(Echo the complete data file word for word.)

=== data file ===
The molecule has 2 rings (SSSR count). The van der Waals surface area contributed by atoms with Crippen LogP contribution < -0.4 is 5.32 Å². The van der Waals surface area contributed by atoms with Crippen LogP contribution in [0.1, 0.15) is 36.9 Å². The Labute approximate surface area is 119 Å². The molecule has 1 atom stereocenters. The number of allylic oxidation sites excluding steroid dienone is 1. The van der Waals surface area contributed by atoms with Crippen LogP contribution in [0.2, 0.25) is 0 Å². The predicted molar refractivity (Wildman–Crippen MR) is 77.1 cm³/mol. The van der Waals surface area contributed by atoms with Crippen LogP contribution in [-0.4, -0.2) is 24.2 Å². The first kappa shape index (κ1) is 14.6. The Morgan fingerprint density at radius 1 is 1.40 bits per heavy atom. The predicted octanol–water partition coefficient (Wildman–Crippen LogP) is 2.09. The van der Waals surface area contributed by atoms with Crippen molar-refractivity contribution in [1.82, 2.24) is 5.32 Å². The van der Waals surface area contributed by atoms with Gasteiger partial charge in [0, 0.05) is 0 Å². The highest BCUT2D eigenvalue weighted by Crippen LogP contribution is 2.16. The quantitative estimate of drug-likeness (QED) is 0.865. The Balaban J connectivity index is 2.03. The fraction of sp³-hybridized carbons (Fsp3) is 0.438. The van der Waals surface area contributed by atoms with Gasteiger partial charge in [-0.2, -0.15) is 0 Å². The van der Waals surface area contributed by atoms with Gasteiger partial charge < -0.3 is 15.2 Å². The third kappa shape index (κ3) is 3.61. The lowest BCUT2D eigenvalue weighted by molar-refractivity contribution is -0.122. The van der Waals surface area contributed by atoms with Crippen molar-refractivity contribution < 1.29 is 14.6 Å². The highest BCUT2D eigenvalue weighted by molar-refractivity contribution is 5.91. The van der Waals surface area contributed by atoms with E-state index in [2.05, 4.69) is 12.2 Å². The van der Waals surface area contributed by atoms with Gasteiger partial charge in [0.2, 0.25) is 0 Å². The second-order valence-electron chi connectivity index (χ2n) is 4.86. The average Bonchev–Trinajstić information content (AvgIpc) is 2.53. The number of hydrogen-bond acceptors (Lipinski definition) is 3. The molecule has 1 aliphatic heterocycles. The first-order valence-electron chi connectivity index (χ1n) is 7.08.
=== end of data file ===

The molecule has 2 rings (SSSR count). The van der Waals surface area contributed by atoms with Crippen LogP contribution < -0.4 is 5.32 Å². The van der Waals surface area contributed by atoms with Crippen LogP contribution in [0.1, 0.15) is 36.9 Å². The Labute approximate surface area is 119 Å². The molecule has 1 atom stereocenters. The number of allylic oxidation sites excluding steroid dienone is 1. The van der Waals surface area contributed by atoms with Crippen LogP contribution in [0.2, 0.25) is 0 Å². The predicted molar refractivity (Wildman–Crippen MR) is 77.1 cm³/mol. The van der Waals surface area contributed by atoms with Crippen LogP contribution in [-0.4, -0.2) is 24.2 Å². The first kappa shape index (κ1) is 14.6. The Morgan fingerprint density at radius 1 is 1.40 bits per heavy atom. The predicted octanol–water partition coefficient (Wildman–Crippen LogP) is 2.09. The van der Waals surface area contributed by atoms with Crippen molar-refractivity contribution in [1.82, 2.24) is 5.32 Å². The van der Waals surface area contributed by atoms with Gasteiger partial charge in [0, 0.05) is 0 Å². The highest BCUT2D eigenvalue weighted by Crippen LogP contribution is 2.16. The quantitative estimate of drug-likeness (QED) is 0.865. The Balaban J connectivity index is 2.03. The fraction of sp³-hybridized carbons (Fsp3) is 0.438. The van der Waals surface area contributed by atoms with Gasteiger partial charge in [-0.2, -0.15) is 0 Å². The van der Waals surface area contributed by atoms with Gasteiger partial charge < -0.3 is 15.2 Å². The third kappa shape index (κ3) is 3.61. The lowest BCUT2D eigenvalue weighted by molar-refractivity contribution is -0.122. The van der Waals surface area contributed by atoms with Crippen molar-refractivity contribution < 1.29 is 14.6 Å². The highest BCUT2D eigenvalue weighted by molar-refractivity contribution is 5.91. The van der Waals surface area contributed by atoms with E-state index in [2.05, 4.69) is 12.2 Å². The van der Waals surface area contributed by atoms with Gasteiger partial charge in [0.2, 0.25) is 0 Å². The second-order valence-electron chi connectivity index (χ2n) is 4.86. The average Bonchev–Trinajstić information content (AvgIpc) is 2.53. The number of hydrogen-bond acceptors (Lipinski definition) is 3. The molecule has 1 aliphatic heterocycles. The first-order valence-electron chi connectivity index (χ1n) is 7.08.